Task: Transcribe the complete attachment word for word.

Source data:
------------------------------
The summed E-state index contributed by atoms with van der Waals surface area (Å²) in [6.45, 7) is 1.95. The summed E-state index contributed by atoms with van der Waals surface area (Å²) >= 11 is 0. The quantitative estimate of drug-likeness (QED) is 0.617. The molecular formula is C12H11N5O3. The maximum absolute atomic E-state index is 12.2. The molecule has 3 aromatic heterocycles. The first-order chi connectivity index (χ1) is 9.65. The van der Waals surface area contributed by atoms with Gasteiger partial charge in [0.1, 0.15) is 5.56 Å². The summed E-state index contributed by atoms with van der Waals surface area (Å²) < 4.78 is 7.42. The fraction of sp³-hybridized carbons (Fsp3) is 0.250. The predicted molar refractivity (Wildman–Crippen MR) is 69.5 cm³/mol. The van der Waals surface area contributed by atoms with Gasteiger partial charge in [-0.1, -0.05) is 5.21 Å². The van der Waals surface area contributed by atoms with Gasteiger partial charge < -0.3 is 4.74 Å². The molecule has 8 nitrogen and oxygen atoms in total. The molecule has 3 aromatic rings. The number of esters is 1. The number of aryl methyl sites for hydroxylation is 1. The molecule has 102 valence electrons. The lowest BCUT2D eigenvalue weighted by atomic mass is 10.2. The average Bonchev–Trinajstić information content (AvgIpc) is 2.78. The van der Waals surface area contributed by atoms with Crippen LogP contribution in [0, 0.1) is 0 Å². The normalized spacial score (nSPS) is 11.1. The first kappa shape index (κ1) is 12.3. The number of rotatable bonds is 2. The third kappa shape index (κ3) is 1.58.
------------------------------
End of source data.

The summed E-state index contributed by atoms with van der Waals surface area (Å²) in [6.45, 7) is 1.95. The summed E-state index contributed by atoms with van der Waals surface area (Å²) >= 11 is 0. The quantitative estimate of drug-likeness (QED) is 0.617. The molecular formula is C12H11N5O3. The maximum absolute atomic E-state index is 12.2. The molecule has 3 aromatic heterocycles. The first-order chi connectivity index (χ1) is 9.65. The van der Waals surface area contributed by atoms with Gasteiger partial charge in [0.1, 0.15) is 5.56 Å². The summed E-state index contributed by atoms with van der Waals surface area (Å²) < 4.78 is 7.42. The fraction of sp³-hybridized carbons (Fsp3) is 0.250. The predicted molar refractivity (Wildman–Crippen MR) is 69.5 cm³/mol. The van der Waals surface area contributed by atoms with Gasteiger partial charge in [-0.1, -0.05) is 5.21 Å². The van der Waals surface area contributed by atoms with Gasteiger partial charge < -0.3 is 4.74 Å². The molecule has 8 nitrogen and oxygen atoms in total. The molecule has 3 aromatic rings. The number of esters is 1. The number of aryl methyl sites for hydroxylation is 1. The molecule has 102 valence electrons. The lowest BCUT2D eigenvalue weighted by atomic mass is 10.2. The average Bonchev–Trinajstić information content (AvgIpc) is 2.78. The van der Waals surface area contributed by atoms with Crippen LogP contribution in [0, 0.1) is 0 Å². The normalized spacial score (nSPS) is 11.1. The first kappa shape index (κ1) is 12.3. The number of rotatable bonds is 2. The third kappa shape index (κ3) is 1.58.